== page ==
Today Monday 18, France is set to bulldoze the tents of about 1,600 refugees living in the so-called “Jungle”, the illegal camp built in the northern French city of Calais. About 6,000 refugees are temporarily located in Calais, looking for a way to reach Great Britain and seek asylum there.

French authorities are encouraging residents to move into a EUR 25 million facility designed by the government to host refugees in legal and more sanitary conditions. The new camp is made of over 300 re-purposed shipping containers that can accommodate 12 people each. They are equipped with heaters, electrical sockets and cots for babies, but refugees protest the lack of privacy and ability to store personal items.

This is why relocation efforts have been met with resistance by the migrants. Although refugees are constantly exposed to elements, camped in the mud and at risk of epidemics, life in the Jungle has developed into something unexpected, something that no container camp can offer. Over the course of the past months, several shops, cafes, libraries and other recreational locals have sprouted up all over the camp, offering refugees a possibility to have some kind of social life.

Many fear that joining the government camp, a large structure surrounded by a fence where refugees will be required to be registered through a hand scan, will likely result in them losing those few liberties. The facility is perceived as a prison-like environment, and migrants feel that if they accept to move into the new camp, their chances of seeking asylum in the UK, where many have family connections, will become slimmer.

On the Background: The new Containter Camp

On the Background: The new Containter Camp

The French government has so-far denied those claims, but the volunteers working in the Jungle report that authorities have been encouraging people to start the procedure in France. Claire Mosely, founder of the volunteer organization Care4Calais, has told business insider that the biggest issue in the camp was the lack of communication:

People are worried, people are scared because they don’t know what is going to happen. Nothing is certain.

In this climate of confusion, there have been several clashes and violent encounters between local right wing groups and the refugees. Police has reportedly fired tear gas and rubber bullets into the camp on multiple occasions in order to de-escalate the conflict, even though many volunteers argue that authorities stand clearly on one side. Dave King, an activist with Jungle Canopy, a U.K.-based charity that provides donated trailers to camp residents, said that:

The riot police fired tear gas and rubber bullets, while the local extreme right stand behind them and hurl rocks. It’s madness. It is clear, deliberate escalation by the authorities.


In the past days, tensions have been rising on both sides, as international newspapers reported that two bulldozers set to be used for the removals of the shelters were vandalized, and some of the containers were spray-painted with anti-government graffiti. Moreover, two Dutch filmmakers, who were shooting a documentary in the camp, were assaulted on Friday by refugees wielding pepper spray and knives.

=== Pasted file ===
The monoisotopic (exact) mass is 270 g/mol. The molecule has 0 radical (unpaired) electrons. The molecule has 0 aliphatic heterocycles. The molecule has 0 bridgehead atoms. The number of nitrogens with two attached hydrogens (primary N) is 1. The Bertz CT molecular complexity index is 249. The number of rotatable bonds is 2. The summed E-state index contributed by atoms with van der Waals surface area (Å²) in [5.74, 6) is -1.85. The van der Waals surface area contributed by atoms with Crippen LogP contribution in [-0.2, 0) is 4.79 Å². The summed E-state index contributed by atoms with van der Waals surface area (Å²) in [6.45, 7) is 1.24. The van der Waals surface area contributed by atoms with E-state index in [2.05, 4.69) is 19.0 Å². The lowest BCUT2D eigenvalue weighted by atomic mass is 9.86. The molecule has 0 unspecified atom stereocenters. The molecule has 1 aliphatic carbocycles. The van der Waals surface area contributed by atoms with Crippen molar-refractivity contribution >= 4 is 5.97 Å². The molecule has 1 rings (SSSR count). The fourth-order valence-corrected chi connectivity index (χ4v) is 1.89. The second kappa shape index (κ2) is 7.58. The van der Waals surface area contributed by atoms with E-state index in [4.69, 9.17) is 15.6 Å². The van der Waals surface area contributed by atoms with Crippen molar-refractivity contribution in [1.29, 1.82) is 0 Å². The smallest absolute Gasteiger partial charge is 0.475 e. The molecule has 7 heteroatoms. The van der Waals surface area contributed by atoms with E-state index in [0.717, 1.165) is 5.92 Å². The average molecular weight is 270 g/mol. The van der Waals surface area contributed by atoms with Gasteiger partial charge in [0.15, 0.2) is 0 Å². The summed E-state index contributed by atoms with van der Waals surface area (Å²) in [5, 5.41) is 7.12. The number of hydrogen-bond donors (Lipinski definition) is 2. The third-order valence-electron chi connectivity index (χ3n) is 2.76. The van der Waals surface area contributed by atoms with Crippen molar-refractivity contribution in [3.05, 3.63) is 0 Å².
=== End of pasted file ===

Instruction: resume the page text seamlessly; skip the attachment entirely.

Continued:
In this climate of desperation and unpredictability, both the refugees and the local community seem to be pushed to the limit. The migrants come mostly from war-torn countries such as Afghanistan, Syria or Iraq, and are growing more and more anxious at the situation and attempting to cross the channel in increasingly risky ways, such as jumping directly on top of trucks and commercial vehicles and hiding in unsafe compartments.

On the other side, the local population is infuriated at the lack of government action and feels that the newly built camps threaten the small and quiet community, which had also been hit hard in recent years by the financial recession. In the past regional elections, the region of Nord Pas de Calais Picardie has emerged as the most right-wing in France, with the highest support for the “Front National” party, the most conservative party in the country.

Authorities have cracked down on illegal channel-crossing and as a result, the refugees are stuck in a limbo and cannot see the light at the end of the tunnel. Vicky Hawkins, the director of the UK division of Médecin Sans Frontière, said that

The whole thing is way below what you’d expect for 2016. People are living in completely unacceptable circumstances, and there is a real risk people will go to sleep and not wake up because it’s so cold.

Many NGOs working at the camp point the finger to the EU saying that there needs to be a more coordinated effort between the states to improve the treatment of refugees. Meanwhile, the UK keeps on investing in protective measures by hiring a staggering number of police officers to work at the border and by building a £5.6 million steel and barbed wire fence to make it more difficult for people to access the Eurotunnel.